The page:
Back to top
View user's profile Send private message Send e-mail
hm



Joined: 31 Aug 2007
Posts: 3
Location: Auckland NZ

PostPosted: Tue Sep 18, 2007 12:17 am    Post subject: Reply with quote

On this subject, or very slightly off it (!) does anyone know anything about 3 generation tenancies?
Back to top
View user's profile Send private message
Andrew Garrick



Joined: 25 Feb 2007
Posts: 15
Location: Northumberland, UK

PostPosted: Tue Oct 02, 2007 5:24 pm    Post subject: Reply with quote

I've not heard that exact term but it could refer to a "lease of 3 lives". These were quite common before the Famine - basically a lease that lasted as long as the three people named in it remained alive. Often, this would be the tenant and two named descendants of his.

They were usually held by middlemen or larger tenants, and seemed to go out of fashion by the middle of the 19 century.
Back to top
View user's profile Send private message
barryb80



Joined: 14 Jan 2005
Posts: 12
Location: London

PostPosted: Fri Oct 12, 2007 2:34 pm    Post subject: Reply with quote

My great grand father built his own house in 1909 and as I seem to recall this was because that in this year an Act was passed that gave people far greater security of tenure over their holdings and removed the fear that if they improved a holding they would either be thrown out or have the rent doubled. Possibly the Encumbered Estates Act.
_________________
Brian Barry
Back to top
View user's profile Send private message Send e-mail
Jim Bohan



Joined: 16 Jan 2005
Posts: 29
Location: Branford ct.

PostPosted: Thu Oct 18, 2007 12:30 am    Post subject: Landlords Reply with quote

I have noticed something in my research of the Bohan family in the Gorvagh area of the Parish of Mohill in County Leitrim. That is that all the Bohan families,, my own and many others all worked for the same landlord, Lord Crofton. If one maps the townlands out you can see the ownership ties by one landlord which by todays standards are vast areas. But they all worked for the same landlord, in various townlands.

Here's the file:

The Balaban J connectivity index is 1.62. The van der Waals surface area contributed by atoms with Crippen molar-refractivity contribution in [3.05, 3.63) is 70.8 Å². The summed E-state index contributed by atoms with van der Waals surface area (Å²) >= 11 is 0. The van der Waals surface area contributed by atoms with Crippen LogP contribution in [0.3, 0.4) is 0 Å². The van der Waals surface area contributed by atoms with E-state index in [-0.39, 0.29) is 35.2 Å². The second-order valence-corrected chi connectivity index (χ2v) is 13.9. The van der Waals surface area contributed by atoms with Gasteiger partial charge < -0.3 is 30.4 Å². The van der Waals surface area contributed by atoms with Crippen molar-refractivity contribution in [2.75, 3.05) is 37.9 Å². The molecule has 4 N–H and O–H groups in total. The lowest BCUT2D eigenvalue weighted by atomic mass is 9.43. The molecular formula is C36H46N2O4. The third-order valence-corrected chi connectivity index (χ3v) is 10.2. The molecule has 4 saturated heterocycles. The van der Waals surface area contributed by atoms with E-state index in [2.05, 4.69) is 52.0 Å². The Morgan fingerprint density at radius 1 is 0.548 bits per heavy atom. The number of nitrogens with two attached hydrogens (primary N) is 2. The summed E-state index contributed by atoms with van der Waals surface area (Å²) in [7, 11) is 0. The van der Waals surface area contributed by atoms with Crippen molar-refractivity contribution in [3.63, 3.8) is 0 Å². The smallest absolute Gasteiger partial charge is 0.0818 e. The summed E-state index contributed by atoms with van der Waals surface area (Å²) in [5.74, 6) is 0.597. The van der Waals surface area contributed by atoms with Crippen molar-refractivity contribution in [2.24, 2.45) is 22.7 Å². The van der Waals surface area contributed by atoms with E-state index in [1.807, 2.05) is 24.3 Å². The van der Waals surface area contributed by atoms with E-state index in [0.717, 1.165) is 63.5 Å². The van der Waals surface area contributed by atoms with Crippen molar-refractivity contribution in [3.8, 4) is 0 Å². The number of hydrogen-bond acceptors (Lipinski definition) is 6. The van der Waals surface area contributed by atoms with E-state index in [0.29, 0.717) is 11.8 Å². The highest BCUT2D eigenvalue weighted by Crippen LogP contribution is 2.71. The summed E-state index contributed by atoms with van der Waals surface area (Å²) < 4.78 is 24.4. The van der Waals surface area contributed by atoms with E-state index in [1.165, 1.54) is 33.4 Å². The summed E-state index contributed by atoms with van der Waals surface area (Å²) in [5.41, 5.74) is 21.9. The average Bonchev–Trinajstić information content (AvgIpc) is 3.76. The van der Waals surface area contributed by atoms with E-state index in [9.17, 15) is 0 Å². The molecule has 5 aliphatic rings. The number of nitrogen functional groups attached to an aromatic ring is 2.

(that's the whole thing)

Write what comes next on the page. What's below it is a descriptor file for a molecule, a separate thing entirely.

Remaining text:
Back to top
View user's profile Send private message Send e-mail
Andrew Garrick



Joined: 25 Feb 2007
Posts: 15
Location: Northumberland, UK

PostPosted: Thu Oct 18, 2007 11:25 am    Post subject: Reply with quote

Yes, I have noticed the same thing. I assume this is because when the agent wanted to re-let a holding that had come available, the easiest place to look was among the existing tenants (perhaps one who wanted to move, or was looking for a holding for a son about to be married).

BarryB80 - you are right, the laws you refer to are the various Land Acts between 1881 and 1909. They gave tenants the right to security of tenure if they kept up the rent, and fair compensation for improvements they had made when they left. They also made increasingly attractive financial deals available to fund the purchase through the Land Commission, and in some cases the right for the Government to force the sale.

The Encumbered Estates Court is something different - this was a process set up in the aftermath of the Famine in the 1850s whereby if an estate was hopelessly in debt (as many were) the creditors could force the sale of part or all of it to pay the debts. The records for this are in the National Archives of Ireland, I'm told.

There is a good book on all this by Terence Dooley - Sources for the History of Landed Estates in Ireland - covering not only the history but what records survive and where they are.
Back to top
View user's profile Send private message
morton1



Joined: 07 Apr 2008
Posts: 28
Location: London

PostPosted: Wed Apr 23, 2008 3:49 pm    Post subject: Reply with quote

The "lease for 3 lives" was still common on the large De Freyne estate in Roscommon even in the late 1880's and it seemed the most common means of tenants leasing their property/land.

William
Back to top
View user's profile Send private message Send e-mail
Display posts from previous:   
Post new topic   Reply to topic    Leitrim-Roscommon Forum Index -> Leitrim-Roscommon BB All times are GMT - 5 Hours
Page 1 of 1

 
Jump to:  
You cannot post new topics in this forum
You cannot reply to topics in this forum
You cannot edit your posts in this forum
You cannot delete your posts in this forum
You cannot vote in polls in this forum


Powered by phpBB © 2001, 2005 phpBB Group